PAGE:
Why do Benefits Matter in a Flourishing Gig Economy? | DCR Workforce Blog

Why do Benefits Matter in a Flourishing Gig Economy?

In an earlier post titled “Presidential Candidates’ Views on the Gig Economy”, we discussed how the presidential candidate, Hillary Clinton, believes that the gig economy is creating exciting opportunities and unleashing innovation. She had also committed herself to crack down on worker misclassification and lack of workplace protections to workers. In this flourishing gig economy, are the workers as happy as the businesses that use them to gain better efficiencies and flexibility and thereby, higher revenues? Is the gig economy helping workers and employers get the best out of the work arrangement, or are they beset with problems that need resolution as early as possible?

Workers without benefits

The economy smartly sidesteps the highly contentious issues of worker protections and, more importantly, the benefits that have always been a bone of contention between workers and the owners of capital and their management teams. Even as the Bureau of Labor Statistics is gearing up for a reckoning of the gig economy, researchers estimate that the number of Americans working as independent professionals at 50 million plus and rising. The issue of a safety net for them becomes a major issue when you consider that these micro-entrepreneurs are a part of the gig economy, which offers no benefits to a worker and expects the worker to plan for any bleak periods of unemployment, or inaction following a workplace injury without workplace compensation and to own the responsibility to secure his or her own future through wise investments and reliable retirement plans.

The social safety net which is assured for workers classified as W-2, full employment model to be covered by the different laws governing minimum wage, overtime pay, unemployment insurance, workers’ compensation insurance, paid vacation time, family medical leave or sick leave and disability protections. Independent workers are also responsible for their own healthcare, development needs through training, marketing their services and monetizing them efficiently. These freelancing gig workers will also need to plan for and file their own taxes and organize their working tools and work spaces. These demands prove a daunting prospect to many who would like to take up freelance gig work.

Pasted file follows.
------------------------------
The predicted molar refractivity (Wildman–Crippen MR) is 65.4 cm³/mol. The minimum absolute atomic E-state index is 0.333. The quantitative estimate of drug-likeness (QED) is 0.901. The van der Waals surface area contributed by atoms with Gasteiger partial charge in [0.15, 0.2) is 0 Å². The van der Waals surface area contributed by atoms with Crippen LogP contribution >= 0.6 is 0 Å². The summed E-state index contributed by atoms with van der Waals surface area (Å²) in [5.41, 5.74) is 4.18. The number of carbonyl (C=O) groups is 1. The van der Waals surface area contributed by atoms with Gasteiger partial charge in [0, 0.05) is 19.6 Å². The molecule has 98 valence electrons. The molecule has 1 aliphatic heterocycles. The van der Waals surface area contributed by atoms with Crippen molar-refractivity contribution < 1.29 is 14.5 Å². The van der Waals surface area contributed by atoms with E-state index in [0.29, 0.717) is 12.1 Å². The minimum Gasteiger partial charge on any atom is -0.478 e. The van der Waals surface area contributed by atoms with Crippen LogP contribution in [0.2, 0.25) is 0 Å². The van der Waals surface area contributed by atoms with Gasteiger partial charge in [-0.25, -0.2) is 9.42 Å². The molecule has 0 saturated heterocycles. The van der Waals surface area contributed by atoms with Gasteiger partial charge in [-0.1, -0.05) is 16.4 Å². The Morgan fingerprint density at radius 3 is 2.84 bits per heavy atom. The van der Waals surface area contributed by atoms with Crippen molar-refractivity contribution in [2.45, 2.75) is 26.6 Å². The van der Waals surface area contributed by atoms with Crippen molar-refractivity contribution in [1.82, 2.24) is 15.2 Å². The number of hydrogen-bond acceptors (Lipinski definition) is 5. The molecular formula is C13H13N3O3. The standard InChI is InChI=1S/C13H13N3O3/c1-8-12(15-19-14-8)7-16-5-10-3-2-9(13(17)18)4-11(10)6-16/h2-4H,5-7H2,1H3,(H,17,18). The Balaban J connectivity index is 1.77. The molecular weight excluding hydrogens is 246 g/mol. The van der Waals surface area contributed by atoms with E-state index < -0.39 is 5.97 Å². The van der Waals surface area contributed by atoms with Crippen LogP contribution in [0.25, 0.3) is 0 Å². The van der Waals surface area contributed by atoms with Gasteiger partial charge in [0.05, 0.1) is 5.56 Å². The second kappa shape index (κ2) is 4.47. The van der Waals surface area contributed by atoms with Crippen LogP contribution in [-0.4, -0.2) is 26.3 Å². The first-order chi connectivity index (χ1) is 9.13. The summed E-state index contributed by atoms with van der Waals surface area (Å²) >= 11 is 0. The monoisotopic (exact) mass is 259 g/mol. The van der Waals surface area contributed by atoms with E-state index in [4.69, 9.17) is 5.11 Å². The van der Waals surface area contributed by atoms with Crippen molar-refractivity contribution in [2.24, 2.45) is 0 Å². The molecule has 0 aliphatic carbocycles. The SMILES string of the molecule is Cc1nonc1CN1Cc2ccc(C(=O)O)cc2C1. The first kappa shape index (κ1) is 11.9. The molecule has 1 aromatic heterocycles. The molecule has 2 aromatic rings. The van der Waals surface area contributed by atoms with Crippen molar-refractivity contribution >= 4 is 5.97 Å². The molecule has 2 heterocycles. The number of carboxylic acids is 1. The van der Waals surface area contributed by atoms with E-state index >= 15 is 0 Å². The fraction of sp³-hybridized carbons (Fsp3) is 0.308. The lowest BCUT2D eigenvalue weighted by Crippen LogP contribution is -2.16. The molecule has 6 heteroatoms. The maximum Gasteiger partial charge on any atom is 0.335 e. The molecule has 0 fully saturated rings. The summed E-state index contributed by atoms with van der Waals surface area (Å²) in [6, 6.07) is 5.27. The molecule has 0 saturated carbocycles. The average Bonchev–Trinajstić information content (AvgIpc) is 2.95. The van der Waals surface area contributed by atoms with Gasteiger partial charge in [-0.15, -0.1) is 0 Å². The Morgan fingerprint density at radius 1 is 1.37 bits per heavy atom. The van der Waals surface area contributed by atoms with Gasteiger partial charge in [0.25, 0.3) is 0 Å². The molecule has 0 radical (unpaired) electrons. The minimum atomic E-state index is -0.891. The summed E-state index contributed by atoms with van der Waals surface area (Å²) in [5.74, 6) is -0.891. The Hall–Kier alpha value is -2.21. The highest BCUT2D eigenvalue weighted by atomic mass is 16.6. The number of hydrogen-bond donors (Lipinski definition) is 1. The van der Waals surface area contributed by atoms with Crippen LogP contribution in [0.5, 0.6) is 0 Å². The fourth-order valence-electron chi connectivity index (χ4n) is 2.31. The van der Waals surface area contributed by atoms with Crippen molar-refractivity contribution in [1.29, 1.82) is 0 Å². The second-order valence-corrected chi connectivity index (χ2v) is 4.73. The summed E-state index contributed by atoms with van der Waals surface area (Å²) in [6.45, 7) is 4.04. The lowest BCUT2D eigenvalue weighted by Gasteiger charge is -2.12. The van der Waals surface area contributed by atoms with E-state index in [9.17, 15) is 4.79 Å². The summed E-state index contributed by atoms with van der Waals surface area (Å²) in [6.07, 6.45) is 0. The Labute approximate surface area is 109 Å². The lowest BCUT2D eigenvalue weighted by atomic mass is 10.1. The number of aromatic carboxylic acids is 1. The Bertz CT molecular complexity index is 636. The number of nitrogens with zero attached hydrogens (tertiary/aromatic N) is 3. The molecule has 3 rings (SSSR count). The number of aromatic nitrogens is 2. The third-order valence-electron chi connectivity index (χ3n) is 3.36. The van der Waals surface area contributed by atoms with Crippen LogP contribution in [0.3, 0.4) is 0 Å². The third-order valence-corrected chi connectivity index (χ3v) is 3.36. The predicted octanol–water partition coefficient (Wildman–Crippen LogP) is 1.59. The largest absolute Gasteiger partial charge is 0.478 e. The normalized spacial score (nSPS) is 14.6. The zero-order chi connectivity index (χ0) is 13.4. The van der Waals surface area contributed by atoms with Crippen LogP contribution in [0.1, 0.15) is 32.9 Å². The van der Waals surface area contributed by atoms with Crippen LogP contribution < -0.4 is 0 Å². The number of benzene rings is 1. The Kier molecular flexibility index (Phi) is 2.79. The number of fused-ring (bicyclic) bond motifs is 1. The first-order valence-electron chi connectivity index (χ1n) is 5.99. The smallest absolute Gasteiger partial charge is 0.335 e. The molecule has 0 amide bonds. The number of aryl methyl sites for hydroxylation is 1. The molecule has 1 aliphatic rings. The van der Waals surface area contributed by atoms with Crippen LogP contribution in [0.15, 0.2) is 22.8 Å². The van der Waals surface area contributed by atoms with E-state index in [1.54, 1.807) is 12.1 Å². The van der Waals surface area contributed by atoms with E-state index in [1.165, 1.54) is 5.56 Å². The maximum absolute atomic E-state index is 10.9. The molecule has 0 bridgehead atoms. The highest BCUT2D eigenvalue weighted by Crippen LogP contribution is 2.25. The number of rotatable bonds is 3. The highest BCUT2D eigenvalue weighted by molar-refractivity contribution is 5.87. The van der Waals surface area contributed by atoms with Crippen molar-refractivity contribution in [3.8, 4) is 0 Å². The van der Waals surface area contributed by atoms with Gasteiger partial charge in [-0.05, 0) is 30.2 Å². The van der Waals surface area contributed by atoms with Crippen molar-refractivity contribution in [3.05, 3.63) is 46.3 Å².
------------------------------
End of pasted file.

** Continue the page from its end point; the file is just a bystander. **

When it comes to addressing the needs of workers in the modern day workforce, the continually evolving employment and labor laws find themselves falling short! While the policymakers themselves are looking at the job market and employer-employee relations to determine the definition of an employee against an independent contractor as per regulatory requirements. Even so, the laws are not aligned with each other at federal, state and local levels and almost every law needs to catch up to ensure that every one of the workers is protected by keeping up with the changing definitions of employer-employee relationships and transcending the worker classification systems followed.

Misclassification troubles for companies

Workers are not the only ones suffering. When companies classify workers as independent contractors, they are practically under the threat of facing misclassification charges which involve massive penalties, possibility of class action lawsuits and negative publicity which hurts their brand as employers (and often with their customers), hurts their hiring efforts, impedes their growth plans and results in lost productivity and hurts revenue in the long term. These uncertainties usually make workers avoid the use of independent contractors as too risky when they are unsure of how to mitigate the risk.

But all is not lost! Watch this space as we keep bringing you updates on how these opposing needs of the government, employers and workers will get organized to forge an acceptable solution and allow this work arrangement to meet the needs of all parties.

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The content on this blog is for informational purposes only and cannot be construed as specific legal advice or as a substitute for competent legal advice. They reflect the opinions of DCR Workforce and may not reflect the opinions of any individual attorney. Do contact an attorney for advice specific to your issue or problem.
Danielle is instrumental in handling DCR’s human resources functions including benefits, worker’s compensation, unemployment claims and FMLA cases. In her downtime, she loves live music, books and the great outdoors.